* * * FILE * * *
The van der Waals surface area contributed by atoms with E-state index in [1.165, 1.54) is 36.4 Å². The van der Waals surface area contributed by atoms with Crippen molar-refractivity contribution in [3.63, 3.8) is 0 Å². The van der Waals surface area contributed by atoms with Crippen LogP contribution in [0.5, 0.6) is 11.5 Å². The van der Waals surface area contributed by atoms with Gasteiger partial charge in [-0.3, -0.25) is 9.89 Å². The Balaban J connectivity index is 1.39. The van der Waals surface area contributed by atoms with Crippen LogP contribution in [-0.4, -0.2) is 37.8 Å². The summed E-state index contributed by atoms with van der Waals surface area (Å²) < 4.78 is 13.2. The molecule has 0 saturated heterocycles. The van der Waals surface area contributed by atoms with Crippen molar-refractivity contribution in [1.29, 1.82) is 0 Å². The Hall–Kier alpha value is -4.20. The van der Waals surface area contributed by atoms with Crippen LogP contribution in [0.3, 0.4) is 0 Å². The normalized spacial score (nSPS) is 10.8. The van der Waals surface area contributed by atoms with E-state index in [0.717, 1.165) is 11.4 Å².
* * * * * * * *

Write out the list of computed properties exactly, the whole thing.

The van der Waals surface area contributed by atoms with E-state index in [1.165, 1.54) is 36.4 Å². The van der Waals surface area contributed by atoms with Crippen molar-refractivity contribution in [3.63, 3.8) is 0 Å². The van der Waals surface area contributed by atoms with Crippen LogP contribution in [0.5, 0.6) is 11.5 Å². The van der Waals surface area contributed by atoms with Gasteiger partial charge in [-0.3, -0.25) is 9.89 Å². The Balaban J connectivity index is 1.39. The van der Waals surface area contributed by atoms with Crippen LogP contribution in [-0.4, -0.2) is 37.8 Å². The summed E-state index contributed by atoms with van der Waals surface area (Å²) < 4.78 is 13.2. The molecule has 0 saturated heterocycles. The van der Waals surface area contributed by atoms with Crippen molar-refractivity contribution in [1.29, 1.82) is 0 Å². The Hall–Kier alpha value is -4.20. The van der Waals surface area contributed by atoms with Crippen LogP contribution in [0.3, 0.4) is 0 Å². The normalized spacial score (nSPS) is 10.8. The van der Waals surface area contributed by atoms with E-state index in [0.717, 1.165) is 11.4 Å².